Top Nine Worst (US) Dreamcast Cover Art
By Gregory Oborne | June 4th, 2021
To celebrate It’s Still Thinking’s 9-year anniversary let’s have a gander at 9 of the worst US region Dreamcast cover art. Please understand this article is in jest and the critical analysis of design and illustration is by no means an attack on the original artists and designers. I would however like to aim blame on the art directors, and decision-makers of these titles because they DID have their meddling mitts all over these covers and I sympathize with the resulting frustrations.
Downward we go!
Clark’s Selection: the Top 20 Dreamcast Games
By Clark DeVitis | June 26th, 2017
This article is not an in-depth analysis of my top twenty games for the Dreamcast. Rather, it is simply a way for the readers of It’s Still Thinking to view the footage I’ve captured of my personal top twenty selection. Having said that, I do manage to talk a little bit about each game, but in an extremely general way so that newcomers to the Dreamcast can get a simple idea of what each game is and how I feel towards it. It is meant to be a visual spectacle that accurately portrays the look, sound, and feel of each game.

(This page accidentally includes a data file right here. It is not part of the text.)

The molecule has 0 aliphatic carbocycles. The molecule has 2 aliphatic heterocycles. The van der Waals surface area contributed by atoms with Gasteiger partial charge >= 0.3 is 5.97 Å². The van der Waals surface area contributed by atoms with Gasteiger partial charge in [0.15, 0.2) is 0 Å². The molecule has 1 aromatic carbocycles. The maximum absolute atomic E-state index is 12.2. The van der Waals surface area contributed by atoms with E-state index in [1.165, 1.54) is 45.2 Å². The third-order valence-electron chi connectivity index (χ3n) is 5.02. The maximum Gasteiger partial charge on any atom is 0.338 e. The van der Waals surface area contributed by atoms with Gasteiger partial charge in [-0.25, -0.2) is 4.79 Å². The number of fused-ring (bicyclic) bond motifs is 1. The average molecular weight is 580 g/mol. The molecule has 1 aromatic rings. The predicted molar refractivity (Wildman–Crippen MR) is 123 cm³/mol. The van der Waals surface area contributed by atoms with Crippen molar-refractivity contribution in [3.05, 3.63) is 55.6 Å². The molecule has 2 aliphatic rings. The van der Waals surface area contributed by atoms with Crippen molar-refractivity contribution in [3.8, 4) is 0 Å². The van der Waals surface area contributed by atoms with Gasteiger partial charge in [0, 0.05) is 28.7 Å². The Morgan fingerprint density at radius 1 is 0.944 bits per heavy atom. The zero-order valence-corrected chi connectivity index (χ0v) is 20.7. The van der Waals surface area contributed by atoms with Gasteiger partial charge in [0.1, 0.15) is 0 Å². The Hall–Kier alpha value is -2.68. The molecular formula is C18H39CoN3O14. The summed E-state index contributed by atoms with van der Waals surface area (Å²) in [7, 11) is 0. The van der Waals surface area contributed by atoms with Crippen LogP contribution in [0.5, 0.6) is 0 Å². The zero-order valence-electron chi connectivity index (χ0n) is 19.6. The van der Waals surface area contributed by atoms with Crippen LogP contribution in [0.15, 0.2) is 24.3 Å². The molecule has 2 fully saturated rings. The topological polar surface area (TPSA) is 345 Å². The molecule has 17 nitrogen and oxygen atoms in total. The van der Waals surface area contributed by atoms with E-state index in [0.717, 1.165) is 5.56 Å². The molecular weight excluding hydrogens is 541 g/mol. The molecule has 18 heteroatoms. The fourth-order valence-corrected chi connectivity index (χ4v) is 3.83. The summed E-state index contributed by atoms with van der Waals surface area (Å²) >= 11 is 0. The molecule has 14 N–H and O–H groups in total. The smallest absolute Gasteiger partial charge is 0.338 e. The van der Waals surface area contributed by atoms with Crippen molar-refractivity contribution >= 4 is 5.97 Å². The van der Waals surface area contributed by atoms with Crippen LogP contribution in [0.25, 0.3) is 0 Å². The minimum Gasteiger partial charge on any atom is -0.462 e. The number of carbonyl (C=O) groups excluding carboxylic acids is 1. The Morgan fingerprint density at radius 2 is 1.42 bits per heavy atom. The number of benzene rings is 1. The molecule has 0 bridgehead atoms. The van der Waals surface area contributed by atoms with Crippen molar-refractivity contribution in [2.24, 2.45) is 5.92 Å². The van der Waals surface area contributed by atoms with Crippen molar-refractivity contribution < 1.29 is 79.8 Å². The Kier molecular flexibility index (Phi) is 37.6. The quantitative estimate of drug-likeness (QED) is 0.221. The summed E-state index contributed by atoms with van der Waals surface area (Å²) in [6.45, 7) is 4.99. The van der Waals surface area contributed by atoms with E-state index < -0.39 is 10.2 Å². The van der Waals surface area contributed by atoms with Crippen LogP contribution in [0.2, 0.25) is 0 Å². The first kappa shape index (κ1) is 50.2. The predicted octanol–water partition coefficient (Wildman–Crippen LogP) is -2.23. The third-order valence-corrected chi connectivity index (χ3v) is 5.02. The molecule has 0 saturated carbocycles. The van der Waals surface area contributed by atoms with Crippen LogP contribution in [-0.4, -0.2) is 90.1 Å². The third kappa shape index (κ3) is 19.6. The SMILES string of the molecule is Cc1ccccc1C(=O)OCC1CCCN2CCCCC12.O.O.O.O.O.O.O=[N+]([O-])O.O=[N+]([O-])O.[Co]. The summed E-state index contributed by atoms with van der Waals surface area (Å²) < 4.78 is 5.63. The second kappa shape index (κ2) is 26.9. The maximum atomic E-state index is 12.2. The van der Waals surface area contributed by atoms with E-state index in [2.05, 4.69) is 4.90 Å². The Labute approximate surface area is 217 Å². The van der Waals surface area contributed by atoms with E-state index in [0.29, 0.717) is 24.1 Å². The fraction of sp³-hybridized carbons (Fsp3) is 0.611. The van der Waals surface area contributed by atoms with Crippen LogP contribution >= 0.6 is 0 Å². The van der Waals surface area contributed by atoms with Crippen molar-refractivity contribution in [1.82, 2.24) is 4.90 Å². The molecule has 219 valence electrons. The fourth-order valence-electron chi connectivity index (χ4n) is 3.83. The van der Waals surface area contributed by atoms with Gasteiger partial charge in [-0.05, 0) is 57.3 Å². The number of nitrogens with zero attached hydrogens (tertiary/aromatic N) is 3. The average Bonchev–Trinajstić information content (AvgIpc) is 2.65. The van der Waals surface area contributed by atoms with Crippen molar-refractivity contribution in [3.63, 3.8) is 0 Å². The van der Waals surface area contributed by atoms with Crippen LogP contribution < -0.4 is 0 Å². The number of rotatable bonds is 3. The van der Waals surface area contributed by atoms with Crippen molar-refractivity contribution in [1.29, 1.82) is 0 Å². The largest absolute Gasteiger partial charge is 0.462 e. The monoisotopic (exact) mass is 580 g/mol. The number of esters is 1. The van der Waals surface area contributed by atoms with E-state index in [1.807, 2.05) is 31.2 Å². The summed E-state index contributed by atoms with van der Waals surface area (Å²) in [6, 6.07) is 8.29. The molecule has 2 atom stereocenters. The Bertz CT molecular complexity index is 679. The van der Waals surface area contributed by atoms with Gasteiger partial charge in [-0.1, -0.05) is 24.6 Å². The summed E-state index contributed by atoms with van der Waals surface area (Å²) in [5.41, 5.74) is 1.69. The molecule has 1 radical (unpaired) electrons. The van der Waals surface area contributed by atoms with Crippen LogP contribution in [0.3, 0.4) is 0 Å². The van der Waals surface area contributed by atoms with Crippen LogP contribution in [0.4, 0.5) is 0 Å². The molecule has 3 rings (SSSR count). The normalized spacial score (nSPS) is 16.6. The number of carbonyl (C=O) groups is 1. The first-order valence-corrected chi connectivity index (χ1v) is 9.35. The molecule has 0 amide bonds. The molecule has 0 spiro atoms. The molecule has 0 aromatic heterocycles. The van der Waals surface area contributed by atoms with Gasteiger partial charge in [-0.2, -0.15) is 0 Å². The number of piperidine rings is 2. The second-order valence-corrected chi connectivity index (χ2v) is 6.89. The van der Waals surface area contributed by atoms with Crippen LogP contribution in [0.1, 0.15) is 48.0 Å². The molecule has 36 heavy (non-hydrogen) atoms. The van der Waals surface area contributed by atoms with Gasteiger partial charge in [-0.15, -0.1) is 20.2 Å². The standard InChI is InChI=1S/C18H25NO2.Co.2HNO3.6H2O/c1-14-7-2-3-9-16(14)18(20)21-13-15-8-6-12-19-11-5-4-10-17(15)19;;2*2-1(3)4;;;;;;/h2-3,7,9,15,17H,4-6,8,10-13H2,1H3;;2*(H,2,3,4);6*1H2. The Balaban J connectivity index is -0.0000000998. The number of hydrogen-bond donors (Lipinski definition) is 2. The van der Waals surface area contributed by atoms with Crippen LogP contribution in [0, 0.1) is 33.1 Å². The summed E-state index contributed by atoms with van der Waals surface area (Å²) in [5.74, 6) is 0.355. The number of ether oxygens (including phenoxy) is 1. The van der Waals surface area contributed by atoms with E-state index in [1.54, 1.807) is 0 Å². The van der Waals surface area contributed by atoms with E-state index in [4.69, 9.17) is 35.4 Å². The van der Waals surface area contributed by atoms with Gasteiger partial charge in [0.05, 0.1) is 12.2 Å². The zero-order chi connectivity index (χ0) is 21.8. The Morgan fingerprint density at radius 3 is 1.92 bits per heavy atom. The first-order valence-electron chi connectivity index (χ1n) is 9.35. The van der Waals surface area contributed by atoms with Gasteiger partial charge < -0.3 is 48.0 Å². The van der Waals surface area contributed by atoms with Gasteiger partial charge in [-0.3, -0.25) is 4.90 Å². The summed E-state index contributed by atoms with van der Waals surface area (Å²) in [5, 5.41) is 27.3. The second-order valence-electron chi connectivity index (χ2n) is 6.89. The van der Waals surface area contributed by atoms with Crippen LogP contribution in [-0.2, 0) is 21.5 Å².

Top Nine (US) Dreamcast Cover Art
By Gregory Oborne | April 29th, 2016
Most of the time our Dreamcast games are busy sandwiched between each other with only their spines showing so we don’t always get to appreciate their full frontal glory.
I had to ban any Japanese cover art from this list because the majority of it is just leagues better, but since each region has its own cover style to begin with I think it’s only fair we look at one region’s games. Instead of actually playing any of these games, let’s do what any respectable collector would do and just look at the best US region Dreamcast cover art!
The Best (and Worst) of Dreamcast Advertising
By Eric Oborne | April 12th, 2015
Motivation to buy a particular game can usually be stimulated by seeing video or screenshots, the pedigree of the developer, or by word of mouth. Before the advent of a mostly digital age taking hold, print media was the most opportunistic way for publishers to reach gamers. I always loved (and still do) flipping through page after page and seeing the fun ways that every game used to stand out. It would often reaffirm I wanted to buy a particular game or enticed me to look into one further. Often times this is sending the message subconsciously which may not initially unveil itself but I feel the impact it had during that era cannot be overstated.
Hearing the Love: Ryuichi Sakamoto
By Gregory Oborne | March 15th, 2015
I cannot imagine a world without sound. It is as much of the world as light and matter, each one dedicated to giving feeling to all existence.
Video games, as a medium, is the only way to bring the sights, sounds and feeling of another reality into our own and bring together all of these senses. This amounts to a powerful and influential way to visit and display themes or ideas that can have an amazing effect for change or discovery for us.